“See It & Be It”: Tammy Campbell-Ebaugh of Crosby Marketing Communications

Tammy Campbell-Ebaugh, EVP Chief Strategy Officer, Crosby Marketing Communications
Tammy Campbell-Ebaugh, EVP Chief Strategy Officer, Crosby Marketing Communications

The 4A’s is committed to sharing the thoughts of some of the most important leaders in the ad industry on women and diversity. Here Crosby Marketing Communications’ EVP Chief Strategy Officer, Tammy Campbell-Ebaugh, takes the spotlight. Prior to joining Crosby in 2001, Campbell-Ebaugh honed her brand-building talents during an eight-year tenure as Vice President of Marketing for Hair Cuttery, helping grow the company from its early developmental stages into a household name. She led all strategic marketing functions that powered the expansion from 200 to 800 locations and into a $400+ million brand.

Why do you think we’re still talking about opportunities for women and how women are portrayed in advertising when it’s 2016?

While women occupy about half of all professional-level jobs, they lag far behind men in leadership positions. From the stats I’ve seen, women hold less than 5 percent of C-suite positions in Fortune 500 companies. And, a dismal 11 percent of creative directors are women in the ad industry, which suggests that the majority of marketing to women is still being done from a male POV.

Who better to market to our mothers, sisters and daughters from an aligned perspective than women? I also feel strongly that the businesses that advertise and the agencies that create the messages are equally responsible for the way women are portrayed in advertising. In my opinion, the best way to put these challenges to rest is by evening out the ranks of marketing and advertising senior positions, and at a faster rate. I’m confident in our ability to speedup progress, and there are plenty of excellent examples to be found—including our agency, with 40 women and 20 men, as well as executive leadership parity.

Do you think women, people of color, LGBTQ and people with disabilities face similar issues in the ad industry?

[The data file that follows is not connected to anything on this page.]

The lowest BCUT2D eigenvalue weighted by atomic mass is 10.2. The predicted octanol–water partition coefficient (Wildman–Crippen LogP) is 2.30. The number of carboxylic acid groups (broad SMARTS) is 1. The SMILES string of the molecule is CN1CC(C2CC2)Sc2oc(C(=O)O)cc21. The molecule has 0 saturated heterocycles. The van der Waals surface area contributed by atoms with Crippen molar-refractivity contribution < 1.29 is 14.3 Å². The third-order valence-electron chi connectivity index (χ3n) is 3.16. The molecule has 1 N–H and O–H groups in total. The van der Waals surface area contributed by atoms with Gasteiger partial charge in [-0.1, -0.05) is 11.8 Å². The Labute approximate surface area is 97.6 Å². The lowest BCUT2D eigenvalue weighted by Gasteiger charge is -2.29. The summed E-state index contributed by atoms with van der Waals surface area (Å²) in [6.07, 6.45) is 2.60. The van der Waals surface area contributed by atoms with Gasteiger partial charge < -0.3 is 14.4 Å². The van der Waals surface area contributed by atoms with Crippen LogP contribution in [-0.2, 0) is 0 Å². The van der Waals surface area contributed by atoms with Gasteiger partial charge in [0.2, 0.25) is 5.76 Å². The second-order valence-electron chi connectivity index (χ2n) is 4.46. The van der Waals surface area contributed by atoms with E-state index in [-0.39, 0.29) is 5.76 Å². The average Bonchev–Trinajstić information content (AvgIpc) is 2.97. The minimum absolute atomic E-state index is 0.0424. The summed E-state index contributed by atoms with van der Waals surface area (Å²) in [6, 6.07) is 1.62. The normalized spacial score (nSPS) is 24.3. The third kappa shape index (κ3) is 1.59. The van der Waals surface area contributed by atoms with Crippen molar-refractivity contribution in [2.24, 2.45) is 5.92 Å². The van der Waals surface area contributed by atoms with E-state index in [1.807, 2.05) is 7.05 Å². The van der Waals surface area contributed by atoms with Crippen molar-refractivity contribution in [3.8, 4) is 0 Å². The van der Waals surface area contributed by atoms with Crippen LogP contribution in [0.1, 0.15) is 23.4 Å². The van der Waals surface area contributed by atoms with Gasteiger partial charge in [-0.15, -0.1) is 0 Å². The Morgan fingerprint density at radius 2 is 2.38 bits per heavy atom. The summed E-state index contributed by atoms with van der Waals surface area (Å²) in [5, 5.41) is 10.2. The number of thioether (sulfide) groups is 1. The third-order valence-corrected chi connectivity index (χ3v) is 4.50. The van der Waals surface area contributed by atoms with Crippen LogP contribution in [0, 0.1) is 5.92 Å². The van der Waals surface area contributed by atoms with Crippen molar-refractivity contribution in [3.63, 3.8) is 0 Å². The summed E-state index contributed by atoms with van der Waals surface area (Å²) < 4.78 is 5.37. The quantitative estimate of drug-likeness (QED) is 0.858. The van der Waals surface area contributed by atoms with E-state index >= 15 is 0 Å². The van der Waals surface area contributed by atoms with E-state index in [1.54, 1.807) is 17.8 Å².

A recent Advertising Age story referencing Bureau of Labor Statistics noted that “of the 582,000 Americans employed in advertising and communications in 2014, less than half are women, 6.6 percent are black or African American, 5.7 percent are Asian and 10.5 percent are Hispanic.” That same article noted that “the country is diversifying at a pace never before seen in our history.”

It will take a diversified workforce to create authentic, culturally relevant communications for a diverse nation. It’s not only the right thing to do, it’s smart business. I wish I could say the ad industry was more inclusive, but I haven’t seen proof of that yet—and we’re still celebrating “breakthrough” campaigns that portray the groups mentioned in the question when they should be more of the norm.

What advice would you give a 20-year-old woman on how to succeed in the advertising industry?

Understand how the industry is changing and develop a specialty that makes you unique and valuable and that’s also aligned with your personal passions. Always be prepared with solutions, ideas and your own unique position, and be willing to collaborate and leverage others’ ideas as well. Make friends at work and have fun. Seek out a mentor and become indispensable. Engage in the world and seek out different cultural experiences. Develop your own personal brand and key attributes.

Would you want your own daughter to pursue a career in advertising? If not, why not?

I would absolutely encourage anyone’s daughter to pursue a career in advertising if they are driven and passionate about creating compelling communication approaches in a digital- and social-driven world. At Crosby, our summer internship program strives to cultivate opportunities and build confidence for young communicators; and, in fact, several young women have returned as full-time employees after graduation. I review those resumes and I’m stoked about the emerging talent pool.

What did you do to survive and thrive in advertising?

I was always willing to do what others were not—dig deeper, stay later, talk to clients’ customers, travel, read more, volunteer for the last-minute opportunity—whatever it was, I did more of it. I also challenged myself with a move to the client side mid-stream in my career, managing as many as 20 people and four agencies. I developed a specialty niche in branding and hired the very best people, consultants and mentors possible. Advanced education became essential, so I jumped on opportunities offered to participate in executive-level coaching and leadership programs at the top business schools. I’m extremely grateful to all the women mentors I’ve had along the way—some of them amazing and some of them on the nasty side—but they all motivated me to keep moving forward.